Review Date: 02/27/2014
Rating: 4/5 Peanuts.
In a Nutshell:
Everything is Awesome! In this heartwarming tale of personal growth, self-confidence and pure celebration of daring to be different.
I’m not going to lie, I wasn’t going to see The Lego Movie until I discovered that it held a 96% on Rottentomatoes.com because it looked like a pretty silly but vapid film aimed at the A.D.D. riddled 6-12 demographic. Truth be told, there’s a good bit of that scattered, manic, twitch-tastic animation that you would expect in a children’s movie, and more than a few childish gags that fall flat to an adult audience. And that’s perfectly fine for a film full of 90’s-era children’s characters built out of animated building blocks. The wonderful thing about The Lego Movie though is that it knows full well that parents will be accompanying their children to the theaters, and it has plenty of high-concept material and pure throwback nostalgia to keep them interested.
At its heart, The Lego Movie is a story about creativity vs. conformity, as a non-descript construction man named Emmet sets out on a quest to save the Lego-Universe from the plot of the evil Lord Business – voiced by an enthusiastic Will Ferrell in a performance harkening back to his days as Mugatu – before all is lost. This being a children’s movie, Emmet’s quest is instantly recognizable as “The Hero’s Journey” ripped from the pages of The Hero with a Thousand Faces, as Emmet answers the call to adventure and assumes the prophesized mantle of “The Special”, a master builder of extreme import. Archetypical though it may be there are sufficient twists and turns throughout the flick, and more than a few clever side-bars, which keep the story interesting and sufficiently unpredictable.
Puns abound in the writing, such as a play on words involving the all-powerful “Kragle” which fans of Star Trek: The Motion Picture will undoubtedly recognize, and there are more pop-culture references than you could possibly pick up on even after a dozen viewings. However, it is the simple, direct and all powerful message that deep down anyone and everyone is special and capable of amazing and wonderful accomplishments if they put their mind to it that helps anchor the moral center of the film. Emmet’s go-getter attitude and willingness to literally cross the boundaries of reality (don’t ask) provide a hero worthy of children looking up to, and it is truly saying something when the faceless everyman is capable of accomplishing wonders the likes of which Batman, Superman and even Abraham Lincoln cannot manage. There’s also an amazingly unpredictable plot-twist towards the end of the film which actually makes perfect sense, and helps drive home the moralistic narrative better than it would read on paper. Seriously, M. Night Shyamalan should be taking notes.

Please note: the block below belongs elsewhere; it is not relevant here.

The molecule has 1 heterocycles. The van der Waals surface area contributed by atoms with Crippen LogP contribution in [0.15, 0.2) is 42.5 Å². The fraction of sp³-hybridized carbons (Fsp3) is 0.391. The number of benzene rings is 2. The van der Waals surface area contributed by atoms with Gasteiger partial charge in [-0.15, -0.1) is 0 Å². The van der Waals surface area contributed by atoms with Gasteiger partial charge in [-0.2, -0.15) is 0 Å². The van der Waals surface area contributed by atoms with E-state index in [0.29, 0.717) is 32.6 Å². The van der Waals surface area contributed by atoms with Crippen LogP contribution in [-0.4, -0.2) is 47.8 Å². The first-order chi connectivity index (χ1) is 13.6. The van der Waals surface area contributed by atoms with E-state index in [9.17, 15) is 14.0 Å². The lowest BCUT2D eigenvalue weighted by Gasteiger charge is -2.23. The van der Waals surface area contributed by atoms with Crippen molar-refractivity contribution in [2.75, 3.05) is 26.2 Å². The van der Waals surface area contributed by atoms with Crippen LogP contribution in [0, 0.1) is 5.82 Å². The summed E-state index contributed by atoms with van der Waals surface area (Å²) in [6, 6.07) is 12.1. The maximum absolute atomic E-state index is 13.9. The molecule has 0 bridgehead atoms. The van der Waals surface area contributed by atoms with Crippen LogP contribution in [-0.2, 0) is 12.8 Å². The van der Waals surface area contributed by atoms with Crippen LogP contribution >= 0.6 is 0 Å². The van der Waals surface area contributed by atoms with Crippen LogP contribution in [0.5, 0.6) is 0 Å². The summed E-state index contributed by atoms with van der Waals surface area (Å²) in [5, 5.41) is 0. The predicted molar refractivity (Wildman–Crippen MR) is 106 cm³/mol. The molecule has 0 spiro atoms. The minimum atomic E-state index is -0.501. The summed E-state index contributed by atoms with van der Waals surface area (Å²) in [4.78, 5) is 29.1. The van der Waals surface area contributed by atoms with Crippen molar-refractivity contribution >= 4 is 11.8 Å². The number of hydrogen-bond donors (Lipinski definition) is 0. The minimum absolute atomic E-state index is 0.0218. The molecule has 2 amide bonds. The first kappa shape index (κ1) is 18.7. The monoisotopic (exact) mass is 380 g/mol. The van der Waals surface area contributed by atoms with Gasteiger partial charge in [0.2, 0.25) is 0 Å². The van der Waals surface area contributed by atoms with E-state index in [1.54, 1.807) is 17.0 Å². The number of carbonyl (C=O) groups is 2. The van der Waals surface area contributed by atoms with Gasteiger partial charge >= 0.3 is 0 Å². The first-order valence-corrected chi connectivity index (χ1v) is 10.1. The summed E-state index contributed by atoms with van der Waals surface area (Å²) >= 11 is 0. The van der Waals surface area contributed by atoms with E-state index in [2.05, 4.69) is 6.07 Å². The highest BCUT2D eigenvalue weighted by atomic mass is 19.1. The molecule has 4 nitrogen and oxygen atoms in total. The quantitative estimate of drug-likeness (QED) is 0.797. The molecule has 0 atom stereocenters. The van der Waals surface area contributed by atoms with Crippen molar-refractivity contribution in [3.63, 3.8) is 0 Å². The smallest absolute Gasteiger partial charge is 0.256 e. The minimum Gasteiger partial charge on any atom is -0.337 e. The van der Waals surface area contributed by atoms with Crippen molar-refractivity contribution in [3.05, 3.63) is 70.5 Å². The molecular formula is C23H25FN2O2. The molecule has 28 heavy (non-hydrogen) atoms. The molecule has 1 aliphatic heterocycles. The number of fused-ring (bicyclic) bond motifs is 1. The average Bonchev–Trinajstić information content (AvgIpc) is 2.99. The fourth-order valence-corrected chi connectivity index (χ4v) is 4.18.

A plethora of celebrities lend their voices to this film, including Chris Pratt as Emmet, the overenthusiastic protagonist, the always amazing Morgan Freeman as Vetruvius (a wizard, I think), the hyper-active Charlie Day as a generic 80’s spaceman, a surprisingly funny Liam Neeson playing the split personalities of Good Cop and Bad Cop, and Will Arnett in an amazing portrayal of Batman among many, many others. From among this star studded cast Arnett, Ferrell and Pratt are the clear standouts, throwing themselves into their characters and breathing life into their plastic little hearts.
Perhaps the most understated and yet absolutely crucial element of the film is the animation, which renders a glorious 3D world built entirely out of Lego bricks on a scale my 8 year old Lego building self could never imagine. In all seriousness, the animation alone is worth the ticket price, and it was absolutely awe-inspiring to watch the various “Master Builders” scan, analyze and transform their environments around them in order to create the tools they needed to defeat Lord Business. I have to admit, when Morpheus told Neo that “The One” could “transform the Matrix as he saw fit” I had in mind something more like The Lego Movie’s Master Builders than the Wachowski's version of Superman that we were given, and it was awesome to see that vision finally realized on screen.
Ultimately, The Lego Movie won’t be for everyone, and I have no doubt that many will dismiss it as childish nonsense. To be fair, I almost did so myself and while it is childish, it certainly isn’t nonsense. At the end of the day, The Lego Movie delivers the right message to the right audience while also maintaining a broader appeal, which is a herculean task in and of itself, but that it could bring more than a few smiles to even my own jaded heart makes me declare it pure cinematic magic.